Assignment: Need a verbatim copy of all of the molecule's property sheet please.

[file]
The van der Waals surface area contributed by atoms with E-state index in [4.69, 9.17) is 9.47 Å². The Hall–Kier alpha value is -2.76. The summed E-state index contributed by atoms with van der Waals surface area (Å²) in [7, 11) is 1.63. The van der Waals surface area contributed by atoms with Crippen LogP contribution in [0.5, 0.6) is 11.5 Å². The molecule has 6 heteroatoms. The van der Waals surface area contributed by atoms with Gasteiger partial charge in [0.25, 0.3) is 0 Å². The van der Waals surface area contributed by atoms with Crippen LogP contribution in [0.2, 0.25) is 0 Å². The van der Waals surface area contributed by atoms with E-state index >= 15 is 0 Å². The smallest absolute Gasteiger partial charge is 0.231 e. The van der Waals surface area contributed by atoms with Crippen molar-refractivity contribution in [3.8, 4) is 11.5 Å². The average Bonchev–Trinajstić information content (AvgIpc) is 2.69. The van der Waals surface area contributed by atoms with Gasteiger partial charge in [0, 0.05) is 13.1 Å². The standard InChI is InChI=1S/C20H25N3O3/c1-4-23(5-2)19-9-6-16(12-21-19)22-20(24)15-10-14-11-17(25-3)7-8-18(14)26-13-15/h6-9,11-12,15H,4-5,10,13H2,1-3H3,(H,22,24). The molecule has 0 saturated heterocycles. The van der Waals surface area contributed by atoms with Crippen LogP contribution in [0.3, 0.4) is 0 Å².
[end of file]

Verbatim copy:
The van der Waals surface area contributed by atoms with E-state index in [4.69, 9.17) is 9.47 Å². The Hall–Kier alpha value is -2.76. The summed E-state index contributed by atoms with van der Waals surface area (Å²) in [7, 11) is 1.63. The van der Waals surface area contributed by atoms with Crippen LogP contribution in [0.5, 0.6) is 11.5 Å². The molecule has 6 heteroatoms. The van der Waals surface area contributed by atoms with Gasteiger partial charge in [0.25, 0.3) is 0 Å². The van der Waals surface area contributed by atoms with Crippen LogP contribution in [0.2, 0.25) is 0 Å². The van der Waals surface area contributed by atoms with E-state index >= 15 is 0 Å². The smallest absolute Gasteiger partial charge is 0.231 e. The van der Waals surface area contributed by atoms with Crippen molar-refractivity contribution in [3.8, 4) is 11.5 Å². The average Bonchev–Trinajstić information content (AvgIpc) is 2.69. The van der Waals surface area contributed by atoms with Gasteiger partial charge in [0, 0.05) is 13.1 Å². The standard InChI is InChI=1S/C20H25N3O3/c1-4-23(5-2)19-9-6-16(12-21-19)22-20(24)15-10-14-11-17(25-3)7-8-18(14)26-13-15/h6-9,11-12,15H,4-5,10,13H2,1-3H3,(H,22,24). The molecule has 0 saturated heterocycles. The van der Waals surface area contributed by atoms with Crippen LogP contribution in [0.3, 0.4) is 0 Å².